Alicia Lifrak: Well, I think it's a unique generation and I'll speak from my own personal experience because I am a member of the Gen X population. I would say, first and foremost, there's some really interesting dynamics and things that are going on. They are still caring for children, even if their adult children, they still have an active parenting role, and they are also caring for, at a greater and greater degree, their own aging parents. They are in this middle space where they have an immense amount of responsibility, expectations and accountability to a lot of others. The baby boom generation will be and it has already been done. But there'll be a massive transfer of wealth that's going to take place over this next decade and so being cognizant of how this generation, where the generations pain points are, where their needs are, all of the people that they are responsible for. It’s a pretty heavy weight to carry, paired with the fact we don't consider ourselves old. We feel like we're still very youthful. We're still very engaged. You know, 50 is very different today than it was in the 70s. There's, you know, socially speaking, a consumer power. Things that they do, there's 50-year-olds who are out there rock climbing and rappelling and going on vacation, so they're not an old group, and yet they have a disposable income. They have the ability to make luxury choices. Recognizing them with this dichotomy between having all this responsibility and they're in leadership seeds and they have disposable income, but they still consider themselves very young. I think they still consider they still see a lot of that youth and independence in themselves. So, recognizing and communicating with them in that vein and also understanding the channels with which they expect to be communicated, they're very tech savvy so they're fine with email, texting and social media. They're very prominent on all of these types of channels, they probably don't get a lot of mail in their mailbox and I think historically were ruled out 20 years ago as being non-responders, but they might be moving into a space where having that tactical experience of something in the direct mail realm would work really well for them. There's not a lot of real estate in the mailbox, so to speak, so that's a place where you can kind of connect with them, but it's got to be meaningful. They're probably more environmentally focused, they've been raised in a time where climate change is a very key point issues, so they want to see resources used well. They don't like waste, but at the same time, if they're like me, their email inbox is a place to have a mass delete of hundreds a day because it's just spam and they're not going to open it. I think you need to be very deliberate and thoughtful with them.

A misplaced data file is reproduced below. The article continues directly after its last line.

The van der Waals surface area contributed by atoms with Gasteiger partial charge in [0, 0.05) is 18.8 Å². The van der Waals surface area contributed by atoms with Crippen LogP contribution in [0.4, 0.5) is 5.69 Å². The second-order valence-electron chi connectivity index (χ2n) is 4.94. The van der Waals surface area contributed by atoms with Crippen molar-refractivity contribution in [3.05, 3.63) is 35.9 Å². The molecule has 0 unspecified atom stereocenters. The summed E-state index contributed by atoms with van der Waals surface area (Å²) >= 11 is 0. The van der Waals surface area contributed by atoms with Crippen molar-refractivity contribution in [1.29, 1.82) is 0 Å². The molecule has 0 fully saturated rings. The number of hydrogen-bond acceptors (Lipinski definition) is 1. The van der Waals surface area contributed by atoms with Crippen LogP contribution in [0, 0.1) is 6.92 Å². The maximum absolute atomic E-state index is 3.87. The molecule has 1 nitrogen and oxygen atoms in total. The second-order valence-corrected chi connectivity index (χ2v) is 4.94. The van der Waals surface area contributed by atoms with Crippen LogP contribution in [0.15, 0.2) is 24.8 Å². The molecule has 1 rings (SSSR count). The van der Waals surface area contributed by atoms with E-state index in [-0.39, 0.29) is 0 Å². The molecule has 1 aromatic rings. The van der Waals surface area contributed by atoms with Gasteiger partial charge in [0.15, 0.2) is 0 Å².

Key Takeaways/Three Little Piggies